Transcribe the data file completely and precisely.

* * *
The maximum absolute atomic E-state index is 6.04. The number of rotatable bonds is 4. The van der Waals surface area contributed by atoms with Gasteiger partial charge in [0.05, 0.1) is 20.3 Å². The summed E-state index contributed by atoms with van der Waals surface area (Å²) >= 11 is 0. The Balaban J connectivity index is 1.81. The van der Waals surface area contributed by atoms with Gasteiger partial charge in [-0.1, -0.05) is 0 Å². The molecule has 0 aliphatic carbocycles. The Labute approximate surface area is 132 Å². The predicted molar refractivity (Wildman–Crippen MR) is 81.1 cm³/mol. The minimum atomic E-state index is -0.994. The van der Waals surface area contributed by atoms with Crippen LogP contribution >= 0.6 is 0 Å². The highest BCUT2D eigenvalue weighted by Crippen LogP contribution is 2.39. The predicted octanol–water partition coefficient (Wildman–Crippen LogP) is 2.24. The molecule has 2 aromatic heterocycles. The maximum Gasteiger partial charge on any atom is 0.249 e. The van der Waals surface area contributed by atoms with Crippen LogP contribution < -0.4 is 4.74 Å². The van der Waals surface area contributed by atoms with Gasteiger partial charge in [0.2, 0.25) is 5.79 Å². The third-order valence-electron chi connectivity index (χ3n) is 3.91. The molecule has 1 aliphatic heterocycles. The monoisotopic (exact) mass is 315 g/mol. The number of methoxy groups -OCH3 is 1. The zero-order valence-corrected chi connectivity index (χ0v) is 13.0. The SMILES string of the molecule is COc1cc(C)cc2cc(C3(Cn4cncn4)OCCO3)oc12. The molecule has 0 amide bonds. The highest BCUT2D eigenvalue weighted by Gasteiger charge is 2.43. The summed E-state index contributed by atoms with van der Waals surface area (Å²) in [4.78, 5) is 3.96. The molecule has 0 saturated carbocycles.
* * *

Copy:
The maximum absolute atomic E-state index is 6.04. The number of rotatable bonds is 4. The van der Waals surface area contributed by atoms with Gasteiger partial charge in [0.05, 0.1) is 20.3 Å². The summed E-state index contributed by atoms with van der Waals surface area (Å²) >= 11 is 0. The Balaban J connectivity index is 1.81. The van der Waals surface area contributed by atoms with Gasteiger partial charge in [-0.1, -0.05) is 0 Å². The molecule has 0 aliphatic carbocycles. The Labute approximate surface area is 132 Å². The predicted molar refractivity (Wildman–Crippen MR) is 81.1 cm³/mol. The minimum atomic E-state index is -0.994. The van der Waals surface area contributed by atoms with Crippen LogP contribution >= 0.6 is 0 Å². The highest BCUT2D eigenvalue weighted by Crippen LogP contribution is 2.39. The predicted octanol–water partition coefficient (Wildman–Crippen LogP) is 2.24. The molecule has 2 aromatic heterocycles. The maximum Gasteiger partial charge on any atom is 0.249 e. The van der Waals surface area contributed by atoms with Crippen LogP contribution < -0.4 is 4.74 Å². The van der Waals surface area contributed by atoms with Gasteiger partial charge in [0.2, 0.25) is 5.79 Å². The third-order valence-electron chi connectivity index (χ3n) is 3.91. The molecule has 1 aliphatic heterocycles. The monoisotopic (exact) mass is 315 g/mol. The number of methoxy groups -OCH3 is 1. The zero-order valence-corrected chi connectivity index (χ0v) is 13.0. The SMILES string of the molecule is COc1cc(C)cc2cc(C3(Cn4cncn4)OCCO3)oc12. The molecule has 0 amide bonds. The highest BCUT2D eigenvalue weighted by Gasteiger charge is 2.43. The summed E-state index contributed by atoms with van der Waals surface area (Å²) in [4.78, 5) is 3.96. The molecule has 0 saturated carbocycles.